CHN’s Podcast Episode 4: Housing is Health Care, and Finding the Political Will to End Homelessness


August 31, 2021

Episode Summary

In this episode of the Voices for Human Needs podcast, we discuss issues of housing, health care, and policy to address the challenges for those experiencing poverty and facing homelessness. Listeners will hear from two members of the National Health Care for the Homeless Council: Dr. Courtney Plasden from Portland, Maine, the council’s clinical director, and Art Rios Sr., the Chair of the National Health Care Consumer Advisory Board based out of Portland, Oregon. Courtney and Art share how their lived experiences with homelessness influence their ongoing work providing direct services to homeless populations both before, and during, the COVID-19 pandemic. 

In addition, we are joined by Steve Berg, the Vice President of Policy and Programs at the National Alliance to End Homelessness in Washington D.C. Steve shares how advocates at the grassroots and federal levels must continue to push forward policies during the budget reconciliation process and economic recovery legislation that could make a real difference in the lives of those at risk of, or facing, homelessness. 

All three speakers encourage listeners to contact their elected officials during the budget process to let them know that investing in programs and policies to combat homelessness is an issue of importance to their constituents. Steve Berg emphasizes the power that constituents have to influence the political will of their elected officials and their response to homelessness in their communities: “People have gotten so used to the idea that there are hundreds of thousands of people around the country at any given time who are living in a shelter or living on the street- it does not have to be this way. And in times of prosperity in a prosperous, rich country, there’s no reason it has to be that way. People just have to make it clear to their elected officials that [allowing homelessness to continue in their communities] is not okay…and it needs to stop, and the resources are there to do that.” 

How to Listen

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Housing is Health care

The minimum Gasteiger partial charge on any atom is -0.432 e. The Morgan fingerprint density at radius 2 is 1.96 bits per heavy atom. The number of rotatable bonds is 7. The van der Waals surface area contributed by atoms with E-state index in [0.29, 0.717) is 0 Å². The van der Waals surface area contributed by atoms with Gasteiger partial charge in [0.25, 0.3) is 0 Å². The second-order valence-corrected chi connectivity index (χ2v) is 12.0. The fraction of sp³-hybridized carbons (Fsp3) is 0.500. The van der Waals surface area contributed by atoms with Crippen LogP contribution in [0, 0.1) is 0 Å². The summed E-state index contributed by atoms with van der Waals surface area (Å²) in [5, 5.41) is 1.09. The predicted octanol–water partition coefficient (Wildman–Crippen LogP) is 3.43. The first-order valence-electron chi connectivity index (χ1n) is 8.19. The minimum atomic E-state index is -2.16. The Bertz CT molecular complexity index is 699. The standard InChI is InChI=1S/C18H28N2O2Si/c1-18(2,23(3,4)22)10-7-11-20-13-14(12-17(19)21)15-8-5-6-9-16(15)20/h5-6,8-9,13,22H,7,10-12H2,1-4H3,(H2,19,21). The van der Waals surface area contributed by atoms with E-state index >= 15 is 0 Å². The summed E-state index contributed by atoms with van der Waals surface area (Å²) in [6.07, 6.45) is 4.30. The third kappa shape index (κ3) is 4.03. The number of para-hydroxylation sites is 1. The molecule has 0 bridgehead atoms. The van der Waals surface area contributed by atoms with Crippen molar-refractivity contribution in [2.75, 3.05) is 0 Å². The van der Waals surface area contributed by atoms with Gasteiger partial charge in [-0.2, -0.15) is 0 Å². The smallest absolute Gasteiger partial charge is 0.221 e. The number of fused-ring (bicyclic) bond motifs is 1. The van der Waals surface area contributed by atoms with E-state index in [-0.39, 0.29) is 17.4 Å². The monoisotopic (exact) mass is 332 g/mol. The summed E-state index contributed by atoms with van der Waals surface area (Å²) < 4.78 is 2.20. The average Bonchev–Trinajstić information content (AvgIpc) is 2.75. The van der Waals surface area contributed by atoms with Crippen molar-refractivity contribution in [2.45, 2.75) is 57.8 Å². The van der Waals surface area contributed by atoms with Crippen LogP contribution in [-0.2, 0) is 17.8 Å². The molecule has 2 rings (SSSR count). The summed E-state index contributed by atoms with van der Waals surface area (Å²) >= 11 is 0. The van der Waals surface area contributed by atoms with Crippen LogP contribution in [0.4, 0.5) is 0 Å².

Before the pandemic, homelessness was on the rise with over a half million people experiencing homelessness annually in America according to Point-In-Time Counts reported by the Department of Housing and Urban Development (HUD). 70% of those experiencing homelessness as of January 2020 were individuals, with the rest being families with children. 

This data was collected just before the COVID-19 pandemic and does not reflect the effects that social distancing measures have had on the reduced capacity for many facilities serving those who are homeless, or the elevated rates of unemployment and job losses tied to the recession. 57.1% of personal bankruptcies are due to medical bills, so losing one’s job, and therefore, health insurance, is often the tipping point into personal debt, eviction, and homelessness, highlighting a huge flaw in our country’s approach to human infrastructure and health care. 

Keeping people in their homes, off the streets, and out of shelters has been seen as the right public health response to mitigating the transmission of COVID-19. But to further health equity for all–during a pandemic or not– providing safe and secure housing is always a top priority for human needs advocates.

Dr. Courtney Plasden notes that while housing is health care, “we can’t wait for health care until someone is housed. We need to make sure that [those experiencing homelessness] have health care, whether that’s on the street, whether that’s in a health center, whether that’s in a mobile unit, whether that’s virtual care, whether that’s medical respite.”

Art Rios Sr., a consumer at his local Health Care for the Homeless Clinic discusses the increased challenges that the COVID-19 pandemic has brought to providing health care services to those without safe and stable housing in his community: “We have seen the rise of homeless folks on our streets here in Portland, Oregon. The city took a very aggressive way of moving [homeless people out with day-today sweeps of camp sites], and when that happened, it was very hard for us to get our health care services to folks because they were constantly getting moved.”

Actions You Can Take Now

Now is the time for listeners like you to contact your elected representatives by phone, social media, or signing onto action letters urging them to vote for legislation during the budget reconciliation process that invests in housing and homelessness programs including affordable housing, expansion of housing vouchers, and home and community-based health care services.

Find actions you can take below, starting with forwarding this podcast episode to a friend, or colleague! 


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Housing and Homelessness